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Type 1 diabetes is usually treated by taking insulin.
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Type 1 diabetes, also called juvenile diabetes, develops most often in childhood or adolescence, although it may also be first diagnosed in adulthood. In this disorder, production of insulin by a person's pancreas decreases or stops completely, resulting in low or absent insulin that leads to abnormally high levels of blood glucose. When high blood glucose is untreated, it can cause both immediate and long-term problems.
Insulin is a hormone made by beta cells in your pancreas. Between meals, insulin keeps blood glucose in a normal range of about 70 to 100 mg per deciliter. After your digestive tract breaks down food into nutrients, blood sugar increases, but the level drops gradually due to the action of insulin. This hormone helps move glucose into your cells, which use it as an important source of energy. In people who develop type 1 diabetes, beta cells stop making insulin, so blood sugar remains high, a condition called hyperglycemia. In this disorder, low insulin itself causes no symptoms directly, but its absence and the resulting high blood glucose levels are responsible for changes that, without proper treatment, can eventually affect many organs and body functions.
Hunger and Low Energy
Because insulin helps move glucose into cells, when a person has type 1 diabetes and little or no insulin, cells become starved for energy. Because of this, a constant feeling of hunger, called polyphagia, often develops regardless of how much the person eats. Weight loss may also occur in spite of eating a full diet. Because of their problems using nutrients for energy, people with untreated type 1 diabetes also feel tired most of the time and generally lack energy. Sometimes, the body may start burning protein to obtain energy and, since muscle tissue is rich in protein, a person with type 1 diabetes may eventually lose some muscle mass and notice that his muscles seem smaller and his strength has lessened.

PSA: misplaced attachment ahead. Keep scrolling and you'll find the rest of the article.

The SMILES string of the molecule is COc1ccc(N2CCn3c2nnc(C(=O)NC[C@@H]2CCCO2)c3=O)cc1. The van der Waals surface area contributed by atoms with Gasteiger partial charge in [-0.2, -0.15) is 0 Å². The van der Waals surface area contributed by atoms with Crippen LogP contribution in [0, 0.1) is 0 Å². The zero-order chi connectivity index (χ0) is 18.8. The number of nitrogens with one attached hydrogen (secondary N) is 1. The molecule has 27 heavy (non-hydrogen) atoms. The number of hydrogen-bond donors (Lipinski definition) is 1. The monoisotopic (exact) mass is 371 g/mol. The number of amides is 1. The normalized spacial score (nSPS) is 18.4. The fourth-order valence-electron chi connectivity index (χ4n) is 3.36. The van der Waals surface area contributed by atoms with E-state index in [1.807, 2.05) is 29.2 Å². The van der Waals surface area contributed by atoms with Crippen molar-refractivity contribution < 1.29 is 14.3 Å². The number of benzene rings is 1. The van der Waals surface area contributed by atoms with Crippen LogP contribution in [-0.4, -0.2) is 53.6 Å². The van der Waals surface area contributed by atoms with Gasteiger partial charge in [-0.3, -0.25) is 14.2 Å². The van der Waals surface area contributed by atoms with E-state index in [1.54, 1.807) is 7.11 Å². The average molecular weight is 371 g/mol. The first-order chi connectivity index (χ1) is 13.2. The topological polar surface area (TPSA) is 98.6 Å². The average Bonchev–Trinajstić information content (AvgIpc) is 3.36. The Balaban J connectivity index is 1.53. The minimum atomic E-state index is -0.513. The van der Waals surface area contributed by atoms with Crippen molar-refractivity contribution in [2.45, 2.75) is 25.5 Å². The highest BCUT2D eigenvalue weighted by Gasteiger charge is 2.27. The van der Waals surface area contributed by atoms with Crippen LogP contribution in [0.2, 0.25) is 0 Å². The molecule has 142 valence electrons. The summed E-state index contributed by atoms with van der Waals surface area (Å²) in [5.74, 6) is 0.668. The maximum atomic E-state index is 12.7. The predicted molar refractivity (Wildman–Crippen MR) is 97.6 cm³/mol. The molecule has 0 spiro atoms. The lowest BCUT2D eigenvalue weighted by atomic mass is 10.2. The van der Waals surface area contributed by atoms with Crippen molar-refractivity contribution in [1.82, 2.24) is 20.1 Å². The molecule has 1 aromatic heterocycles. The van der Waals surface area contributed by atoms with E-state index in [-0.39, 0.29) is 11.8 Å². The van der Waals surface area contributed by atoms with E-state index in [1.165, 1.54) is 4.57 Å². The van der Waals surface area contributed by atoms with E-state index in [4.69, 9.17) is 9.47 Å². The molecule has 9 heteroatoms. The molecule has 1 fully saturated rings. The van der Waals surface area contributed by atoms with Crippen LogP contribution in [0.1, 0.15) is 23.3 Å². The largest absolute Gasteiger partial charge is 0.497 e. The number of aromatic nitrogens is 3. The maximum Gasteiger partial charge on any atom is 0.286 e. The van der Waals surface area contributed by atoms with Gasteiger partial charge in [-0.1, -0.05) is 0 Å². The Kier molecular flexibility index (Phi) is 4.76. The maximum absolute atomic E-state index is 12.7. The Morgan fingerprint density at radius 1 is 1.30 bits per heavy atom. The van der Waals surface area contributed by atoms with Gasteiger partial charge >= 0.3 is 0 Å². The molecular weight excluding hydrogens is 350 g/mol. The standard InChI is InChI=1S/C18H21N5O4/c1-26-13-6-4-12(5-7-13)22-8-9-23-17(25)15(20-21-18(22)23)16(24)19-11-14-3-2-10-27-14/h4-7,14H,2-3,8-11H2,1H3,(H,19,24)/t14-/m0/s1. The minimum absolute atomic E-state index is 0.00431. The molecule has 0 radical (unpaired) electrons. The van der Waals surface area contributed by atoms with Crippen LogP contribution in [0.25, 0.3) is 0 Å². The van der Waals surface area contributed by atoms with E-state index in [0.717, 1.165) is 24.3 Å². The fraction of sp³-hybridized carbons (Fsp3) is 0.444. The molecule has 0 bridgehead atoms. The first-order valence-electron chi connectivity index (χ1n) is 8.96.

Thirst, Urination and Healing
High blood sugar in type 1 diabetes also causes the kidneys to produce more urine to flush the extra sugar out of the blood, causing frequent urination, which is called polyuria. As the body loses fluid by making more urine, body tissues tend to become dehydrated and a person may be constantly thirsty, prompting an urge to drink more fluids than usual, a symptom called polydypsia. A person with type 1 diabetes may also notice that she tends to heal more slowly after an injury, which can be caused by poor circulation because of diabetes-induced changes in blood vessels or nerve damage, or neuropathy, that can interfere with sensation and contribute to frequent injuries, and slower immune responses to injury or infection. Changes in healing can be subtle, however, and may only become obvious if a person has had untreated type 1 diabetes for a long time.
Treatments and Problems
Most people with type 1 diabetes take synthetic insulin to keep their blood sugar within a generally healthy range. This treatment is usually effective, but it requires careful monitoring of blood glucose and occasionally involves adjusting insulin doses or making other changes in treatment. Rarely, an individual takes natural insulin derived from pigs or cows. Pancreatic extracts purported to contain insulin are sold at some health-food stores, but you should not take these, because they are not approved by the U.S. Food and Drug Administration and their purity and dosage are not guaranteed.
A person with type 1 diabetes may experience acute symptoms caused by high blood glucose -- after forgetting a scheduled dose of insulin or eating an extremely sugary meal, for example. He might feel hungry and have little energy, and he could be thirsty and urinate frequently over a period of several hours. These symptoms are usually short-lived, however, and generally disappear after he resumes a normal schedule of insulin dosing. Vomiting, difficulty breathing, confusion, rapid pulse and coma indicate a serious complication of high blood glucose and require immediate medical attention.
Much research has been conducted to find the best treatments for type 1 diabetes, such as long-acting types of insulin that might control blood glucose for long periods. A paper published in March 2013 in "Diabetes Care" reported on an insulin formula whose effects can last as long as 36 hours and concluded that it could control glucose levels especially well without causing dangerously low glucose overnight, a possible problem with some formulas. This insulin may also require fewer doses of fast-acting insulin that are usually taken with meals during the day. Research such as that published in September 2012 in the "Journal of Artificial Organs" also describes the possibility of developing artificial pancreas implants that could be worn for a lifetime.